You’ve heard of Spy vs. Spy and Kramer vs. Kramer and Godzilla vs. Rodan. But have you ever heard of Tables vs. Tables?
I am surprised that in 2009 there are still people in the web development world who don’t understand the proper use of HTML tables.
With the economy the way it is I have a trickle of freelance web development work but still need to land a full time gig. I contact many companies about jobs they have posted but rarely get any sort of response. A few days ago I actually received a response from one company that may shed some light on what other, non-responding companies could be thinking. After this company checked my resume online they wrote back and said:
We cannot accept you as a developer because we found a
TABLEtag in your markup on your page at: tccnotary.com
It did not matter to them that my site did not use HTML tables for page layout but only for presenting tabular data. All that mattered to them was that somewhere along the line they had heard the vague idea tossed about that “tables are bad” and they took that idea and ran with it without ever finding out the truth of the matter. So, basically I am losing out on job opportunities because of other people having a poor understanding of web development.
Here’s two important quotes from the official World Wide Web Consortium web page on the proper use of tables (http://www.w3.org/TR/html401/struct/tables.html). The first addresses the improper use of tables while the second ensures that there is a proper use for them:
“Tables should not be used purely as a means to layout document content as this may present problems when rendering to non-visual media. Additionally, when used with graphics, these tables may force users to scroll horizontally to view a table designed on a system with a larger display. To minimize these problems, authors should use style sheets to control layout rather than tables.”
“The HTML table model allows authors to arrange data — text, preformatted text, images, links, forms, form fields, other tables, etc. — into rows and columns of cells.”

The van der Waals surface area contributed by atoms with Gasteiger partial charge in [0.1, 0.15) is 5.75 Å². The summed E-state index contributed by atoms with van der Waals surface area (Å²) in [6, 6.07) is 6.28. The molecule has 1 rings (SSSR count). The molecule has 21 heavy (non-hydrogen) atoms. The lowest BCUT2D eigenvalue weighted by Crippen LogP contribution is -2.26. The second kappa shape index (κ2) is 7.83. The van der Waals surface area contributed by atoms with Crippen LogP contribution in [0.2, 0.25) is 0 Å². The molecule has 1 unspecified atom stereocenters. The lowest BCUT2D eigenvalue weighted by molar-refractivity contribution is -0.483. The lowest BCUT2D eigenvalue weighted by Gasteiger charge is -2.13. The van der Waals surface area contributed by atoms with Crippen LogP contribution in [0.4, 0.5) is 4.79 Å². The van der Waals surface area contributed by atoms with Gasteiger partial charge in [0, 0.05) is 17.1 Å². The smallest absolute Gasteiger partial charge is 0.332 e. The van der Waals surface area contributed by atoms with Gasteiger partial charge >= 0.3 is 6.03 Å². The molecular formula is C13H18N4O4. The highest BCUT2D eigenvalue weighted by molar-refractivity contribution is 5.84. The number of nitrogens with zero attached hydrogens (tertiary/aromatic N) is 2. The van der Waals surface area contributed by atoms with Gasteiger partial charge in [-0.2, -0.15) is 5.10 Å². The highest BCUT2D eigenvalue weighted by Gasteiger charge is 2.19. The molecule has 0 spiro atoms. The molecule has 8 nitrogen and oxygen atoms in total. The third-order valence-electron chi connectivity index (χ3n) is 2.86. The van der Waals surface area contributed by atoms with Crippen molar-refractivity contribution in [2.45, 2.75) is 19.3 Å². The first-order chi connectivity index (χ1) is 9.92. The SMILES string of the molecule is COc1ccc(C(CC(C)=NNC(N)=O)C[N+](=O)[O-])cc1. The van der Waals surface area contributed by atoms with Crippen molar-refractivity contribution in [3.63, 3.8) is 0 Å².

Unfortunately, we appear to have a situation where many don’t know that a proper use for tables DOES exist and apparently those people are in charge of web development companies and are keeping better qualified people off their teams.
But is that the only misunderstanding related to HTML tables? No, because even among those who realize that tables are not to be used for page layout but can be used for presenting tabular data the vast majority of them don’t know exactly what constitutes tabular data. The commonly held idea (and, yes, I have seen it expressed on the web) is that tables can only be used to present data in a way that mimics a stodgy Excel spreadsheet. So let me repeat, in list form (an irony, I know, since this entry is all about tables), what the W3C says it does allow to be presented in tables:
- preformatted text
- form fields
- other tables
Gasp! “You mean the W3C says tables can be used to present forms and form fields?” Think of the vast amount of effort that has been expended by front end web developers over the last six years or so to present web forms without resorting to laying them out with HTML tables. I have even tinkered with it myself (and I’m not saying that every form I code from now on will be laid out with a table) but I realized a few months ago that a web form is a table of data that is simply waiting for some of its data to be filled in.
Note that none of what I am saying here equals, “Web pages should be laid out using tables.” But I do think as web developers, which includes yours truly, that we need a fresh reminder of what HTML tables can actually be used for.